Gen. Leslie Groves was the man militarily in charge of the Manhattan project.general-groves2.jpg
Groves had just come out of completing the Pentagon, and was hoping for an assignment in the front, when he was selected to work on the Manhattan project. He was furious, because he believed that the project was a waste of time, and that the funds could better be allocated if they were sent to the front. Nevertheless, he committed himself to the project.
Groves was just the right man for the job; he had a long history of getting things done in time and under the budget, and he knew how to cut through the red tape and get things done. He would be just the man to coordinate thousands of men to do their jobs. (Sullivan 25)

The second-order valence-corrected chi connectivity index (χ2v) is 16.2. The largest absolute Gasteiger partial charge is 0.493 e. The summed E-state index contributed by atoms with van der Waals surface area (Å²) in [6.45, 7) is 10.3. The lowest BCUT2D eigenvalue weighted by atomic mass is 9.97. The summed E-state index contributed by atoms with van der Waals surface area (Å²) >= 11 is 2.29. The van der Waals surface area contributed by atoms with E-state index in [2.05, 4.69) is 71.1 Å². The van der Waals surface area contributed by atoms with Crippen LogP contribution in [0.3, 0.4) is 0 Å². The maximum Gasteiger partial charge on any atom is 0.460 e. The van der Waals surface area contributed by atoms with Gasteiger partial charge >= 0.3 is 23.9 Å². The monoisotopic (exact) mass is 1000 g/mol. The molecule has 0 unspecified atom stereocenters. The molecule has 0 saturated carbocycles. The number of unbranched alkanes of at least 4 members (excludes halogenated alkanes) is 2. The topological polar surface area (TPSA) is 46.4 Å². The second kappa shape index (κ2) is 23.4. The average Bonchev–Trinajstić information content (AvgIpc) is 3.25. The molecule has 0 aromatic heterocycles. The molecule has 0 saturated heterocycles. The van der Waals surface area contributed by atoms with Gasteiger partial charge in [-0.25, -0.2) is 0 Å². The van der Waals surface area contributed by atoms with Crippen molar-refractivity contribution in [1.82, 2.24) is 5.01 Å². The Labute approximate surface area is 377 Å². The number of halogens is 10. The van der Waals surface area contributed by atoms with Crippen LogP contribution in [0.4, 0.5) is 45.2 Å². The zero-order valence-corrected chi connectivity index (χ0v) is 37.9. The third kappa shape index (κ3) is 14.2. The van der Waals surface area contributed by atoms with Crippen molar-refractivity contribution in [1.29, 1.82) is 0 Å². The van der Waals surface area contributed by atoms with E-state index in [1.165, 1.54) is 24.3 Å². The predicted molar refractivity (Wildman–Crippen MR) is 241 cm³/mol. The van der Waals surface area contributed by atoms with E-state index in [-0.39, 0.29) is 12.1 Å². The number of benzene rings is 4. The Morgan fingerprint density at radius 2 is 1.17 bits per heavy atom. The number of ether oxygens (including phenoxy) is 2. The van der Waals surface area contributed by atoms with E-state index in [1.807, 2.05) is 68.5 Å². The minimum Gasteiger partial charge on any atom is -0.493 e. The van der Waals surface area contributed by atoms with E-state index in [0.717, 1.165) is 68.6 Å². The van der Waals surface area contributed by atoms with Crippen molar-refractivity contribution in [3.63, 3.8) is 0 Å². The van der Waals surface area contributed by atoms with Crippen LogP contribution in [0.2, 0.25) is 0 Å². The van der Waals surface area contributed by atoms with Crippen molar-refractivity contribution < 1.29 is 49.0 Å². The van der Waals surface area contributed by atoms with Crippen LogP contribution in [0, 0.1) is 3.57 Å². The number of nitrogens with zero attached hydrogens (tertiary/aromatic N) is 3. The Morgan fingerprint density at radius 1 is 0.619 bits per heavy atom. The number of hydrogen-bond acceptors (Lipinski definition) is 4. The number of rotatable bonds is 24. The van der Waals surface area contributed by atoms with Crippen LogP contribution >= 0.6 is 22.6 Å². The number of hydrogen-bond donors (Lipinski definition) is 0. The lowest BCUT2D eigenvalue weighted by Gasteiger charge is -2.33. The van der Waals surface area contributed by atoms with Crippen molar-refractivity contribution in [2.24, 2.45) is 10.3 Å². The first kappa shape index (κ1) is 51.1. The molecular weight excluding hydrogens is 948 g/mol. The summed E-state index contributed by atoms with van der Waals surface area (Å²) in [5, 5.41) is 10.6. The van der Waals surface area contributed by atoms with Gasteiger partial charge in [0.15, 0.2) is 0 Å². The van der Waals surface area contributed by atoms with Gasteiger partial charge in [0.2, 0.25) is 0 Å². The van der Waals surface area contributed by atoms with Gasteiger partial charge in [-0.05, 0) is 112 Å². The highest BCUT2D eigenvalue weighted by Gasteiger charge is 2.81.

His approach was simple; if one didn’t work, build another.
As soon as he was assigned this job, he chose Oppenheimer to be the scientific head of the project, and collaborated with him in moving all the science to Los Alamos. When he was informed of the massive buildups necessary, he wasted no time, and in a matter of months, constructed the largest industrial complexes ever known in Hanford and Oak Ridge. (Sullivan 35)
Groves was also a man known for his paranoia. His fears of infiltration ran so deep, every single person at every site working on the Manhattan Project was required to wear a nametag, and nobody was allowed to disclose anything that had happened to anybody. Furthermore, everything was classified at the highest level of security, including the names of the locations they were working, even to the workers there. (Sullivan 39)
He himself was skeptical of the idea of nuclear weapons, indeed, at the Trinity test, he remarked that what was going through his head was what he was going to do when the countdown reached zero and nothing happened.